New Prototype Testing

September 20, 2013 in 8 Channel PDU by Joshua Oster-Morris

I’ve been testing the latest prototype I built last weekend. Specifically, I’ve been testing its ability to clamp extremely high capacity short circuits. This is important because the PDU is a smart power controller as well as a circuit breaker so it needs to be able to handle short circuits.

The PDU is designed to supply up to 100A and that amount of current will generate a lot of excess heat unless the output impedance is EXTREMELY low. Not wanting the Motobrain to run hot, I’ve designed the PDU’s output impedance to be ≈ 5mΩ per channel. At 5mΩ impedance, each channel can source 2800A @ 14V when dead shorted! That is an absurdly large amount of current and more than enough to destroy the PDU unless the circuit is shut down quickly (just a few of microseconds). On-board, the PDU accomplishes this through analog feedback circuitry that links the switched state of the output transistor to the current flowing through the transistor. We compare the amount of current flowing through the transistor to a known value and if exceeded we shut off the transistor to protect it.

I wish it were that easy, but of course there are complications. For example, a lamp will draw much more than the maximum allowed steady state current of 15A for a short period of time while it warms up. After warm up, the draw settles down to its normal current level. If we just shut down any circuit that went over the 15A limit we would have a tool that was not very useful to us. Therefore, I take a ‘wait-and-see’ approach with the current feedback system and wait the amount of time you would wait for a fuse to blow in a standard fused system. This requires some sophisticated electronics to do, but the outcome is an intuitive system that responds like a standard automotive circuit but provides the durability and simplicity of a solid-state circuit breaker.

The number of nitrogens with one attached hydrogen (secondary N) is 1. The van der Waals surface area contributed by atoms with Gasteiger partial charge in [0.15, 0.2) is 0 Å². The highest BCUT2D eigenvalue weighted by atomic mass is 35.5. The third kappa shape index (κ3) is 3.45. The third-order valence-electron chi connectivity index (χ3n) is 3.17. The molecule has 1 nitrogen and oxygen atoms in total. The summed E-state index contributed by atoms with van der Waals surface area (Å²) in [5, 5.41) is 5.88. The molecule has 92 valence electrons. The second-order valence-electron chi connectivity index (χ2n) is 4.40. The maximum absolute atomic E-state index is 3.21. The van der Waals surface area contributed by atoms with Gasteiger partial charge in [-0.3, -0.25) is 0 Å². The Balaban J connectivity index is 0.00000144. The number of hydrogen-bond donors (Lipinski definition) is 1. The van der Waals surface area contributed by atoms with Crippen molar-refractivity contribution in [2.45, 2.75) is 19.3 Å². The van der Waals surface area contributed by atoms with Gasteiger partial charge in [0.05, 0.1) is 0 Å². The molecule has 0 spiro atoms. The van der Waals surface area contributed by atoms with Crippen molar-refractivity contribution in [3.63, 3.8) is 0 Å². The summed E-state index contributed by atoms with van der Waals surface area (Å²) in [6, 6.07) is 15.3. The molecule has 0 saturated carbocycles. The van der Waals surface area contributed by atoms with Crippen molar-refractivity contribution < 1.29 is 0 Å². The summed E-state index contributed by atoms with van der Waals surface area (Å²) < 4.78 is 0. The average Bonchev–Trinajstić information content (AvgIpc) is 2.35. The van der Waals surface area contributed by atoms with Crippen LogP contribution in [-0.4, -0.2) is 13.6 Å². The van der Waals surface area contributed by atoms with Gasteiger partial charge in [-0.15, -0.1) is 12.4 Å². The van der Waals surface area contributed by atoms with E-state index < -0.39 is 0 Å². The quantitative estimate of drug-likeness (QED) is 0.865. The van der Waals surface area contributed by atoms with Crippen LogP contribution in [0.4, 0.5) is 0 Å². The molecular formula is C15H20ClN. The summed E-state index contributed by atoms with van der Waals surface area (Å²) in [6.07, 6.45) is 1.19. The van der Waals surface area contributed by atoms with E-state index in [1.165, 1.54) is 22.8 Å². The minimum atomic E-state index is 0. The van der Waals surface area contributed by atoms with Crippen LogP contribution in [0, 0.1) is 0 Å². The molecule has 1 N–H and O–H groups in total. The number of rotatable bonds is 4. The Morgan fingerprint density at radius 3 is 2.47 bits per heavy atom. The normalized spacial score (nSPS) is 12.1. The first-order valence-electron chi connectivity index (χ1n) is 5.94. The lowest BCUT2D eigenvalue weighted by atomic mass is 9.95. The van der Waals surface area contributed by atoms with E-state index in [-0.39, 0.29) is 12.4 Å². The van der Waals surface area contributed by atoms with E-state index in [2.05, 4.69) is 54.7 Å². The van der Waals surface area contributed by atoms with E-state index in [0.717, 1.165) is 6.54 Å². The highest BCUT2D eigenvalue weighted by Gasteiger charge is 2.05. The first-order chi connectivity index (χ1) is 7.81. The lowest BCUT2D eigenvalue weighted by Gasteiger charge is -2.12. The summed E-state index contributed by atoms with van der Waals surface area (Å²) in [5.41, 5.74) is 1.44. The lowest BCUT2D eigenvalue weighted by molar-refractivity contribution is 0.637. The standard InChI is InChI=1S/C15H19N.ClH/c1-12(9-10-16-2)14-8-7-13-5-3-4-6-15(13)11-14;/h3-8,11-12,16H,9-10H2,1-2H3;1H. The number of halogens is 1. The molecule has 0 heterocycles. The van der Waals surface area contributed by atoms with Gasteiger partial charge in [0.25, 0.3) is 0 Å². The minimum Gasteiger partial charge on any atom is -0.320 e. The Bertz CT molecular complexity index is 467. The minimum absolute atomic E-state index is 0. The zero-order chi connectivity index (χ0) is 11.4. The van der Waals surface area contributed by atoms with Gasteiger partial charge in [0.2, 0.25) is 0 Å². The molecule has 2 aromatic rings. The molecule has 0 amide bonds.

Below is an oscilloscope screenshot showing a load at the moment it is short circuited. The yellow trace is a representation of the current flowing through the transistor. The green trace is a signal turning the transistor on and off. You can see in the second image that the transistor was “fully enhanced” (switched on) when I shorted it. The PDU immediately begins to shut the transistor off and then begins to pulse it on and off for half a second to confirm the circuit is truly shorted before giving up and shutting it off. I shorted the circuit with a piece of large copper wire.

If a short occurs while you’re using your PDU, the circuit will shut down and you’ll be notified of the tripped circuit. You can reset the circuit using the app or by cycling the vehicle’s power. Simple to do, but there is lots of stuff under the PDU’s hood to make it so.


New Prototype Built

September 15, 2013 in 8 Channel PDU by Joshua Oster-Morris

This afternoon I built up a new prototype PDU logic board. I had planned to do it last weekend but I had an accident with my reflow oven (the device I use to do the soldering of all the “chips” to the board). It sort of blew up in my hands… Anyway, I repaired it and got a very good cook on the new board today.

This board represents a significant departure from the previous incarnations. It uses a new board vendor and is able to be built with a much lower level of precision which may provide lower costs down the road. It also has some significant modifications to the analog MOSFET clamping which will provide much faster response times to over-current conditions.